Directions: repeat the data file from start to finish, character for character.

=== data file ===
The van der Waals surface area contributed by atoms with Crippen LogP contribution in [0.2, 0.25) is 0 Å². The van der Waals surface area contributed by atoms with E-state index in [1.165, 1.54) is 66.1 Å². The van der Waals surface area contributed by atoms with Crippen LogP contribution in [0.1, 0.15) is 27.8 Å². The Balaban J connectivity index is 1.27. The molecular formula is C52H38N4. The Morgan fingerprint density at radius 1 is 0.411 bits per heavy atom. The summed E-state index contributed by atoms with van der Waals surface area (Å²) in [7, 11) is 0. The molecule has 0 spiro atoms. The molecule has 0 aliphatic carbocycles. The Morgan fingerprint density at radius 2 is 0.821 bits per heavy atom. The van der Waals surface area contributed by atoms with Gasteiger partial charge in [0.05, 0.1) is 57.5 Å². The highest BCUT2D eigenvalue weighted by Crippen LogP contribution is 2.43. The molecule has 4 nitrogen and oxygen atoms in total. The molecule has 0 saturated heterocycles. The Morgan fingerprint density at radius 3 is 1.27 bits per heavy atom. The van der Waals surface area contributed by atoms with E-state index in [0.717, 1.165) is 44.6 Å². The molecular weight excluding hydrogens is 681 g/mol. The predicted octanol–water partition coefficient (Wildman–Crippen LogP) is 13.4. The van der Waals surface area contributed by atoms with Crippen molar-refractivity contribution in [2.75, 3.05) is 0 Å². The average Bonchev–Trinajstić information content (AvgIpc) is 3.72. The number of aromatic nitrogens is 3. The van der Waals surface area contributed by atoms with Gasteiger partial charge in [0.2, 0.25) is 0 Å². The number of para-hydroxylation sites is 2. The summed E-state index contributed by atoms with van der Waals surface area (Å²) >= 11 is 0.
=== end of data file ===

The van der Waals surface area contributed by atoms with Crippen LogP contribution in [0.2, 0.25) is 0 Å². The van der Waals surface area contributed by atoms with E-state index in [1.165, 1.54) is 66.1 Å². The van der Waals surface area contributed by atoms with Crippen LogP contribution in [0.1, 0.15) is 27.8 Å². The Balaban J connectivity index is 1.27. The molecular formula is C52H38N4. The Morgan fingerprint density at radius 1 is 0.411 bits per heavy atom. The summed E-state index contributed by atoms with van der Waals surface area (Å²) in [7, 11) is 0. The molecule has 0 spiro atoms. The molecule has 0 aliphatic carbocycles. The Morgan fingerprint density at radius 2 is 0.821 bits per heavy atom. The van der Waals surface area contributed by atoms with Gasteiger partial charge in [0.05, 0.1) is 57.5 Å². The highest BCUT2D eigenvalue weighted by Crippen LogP contribution is 2.43. The molecule has 4 nitrogen and oxygen atoms in total. The molecule has 0 saturated heterocycles. The Morgan fingerprint density at radius 3 is 1.27 bits per heavy atom. The van der Waals surface area contributed by atoms with E-state index in [0.717, 1.165) is 44.6 Å². The molecular weight excluding hydrogens is 681 g/mol. The predicted octanol–water partition coefficient (Wildman–Crippen LogP) is 13.4. The van der Waals surface area contributed by atoms with Crippen molar-refractivity contribution in [2.75, 3.05) is 0 Å². The average Bonchev–Trinajstić information content (AvgIpc) is 3.72. The number of aromatic nitrogens is 3. The van der Waals surface area contributed by atoms with Gasteiger partial charge in [0.2, 0.25) is 0 Å². The number of para-hydroxylation sites is 2. The summed E-state index contributed by atoms with van der Waals surface area (Å²) >= 11 is 0.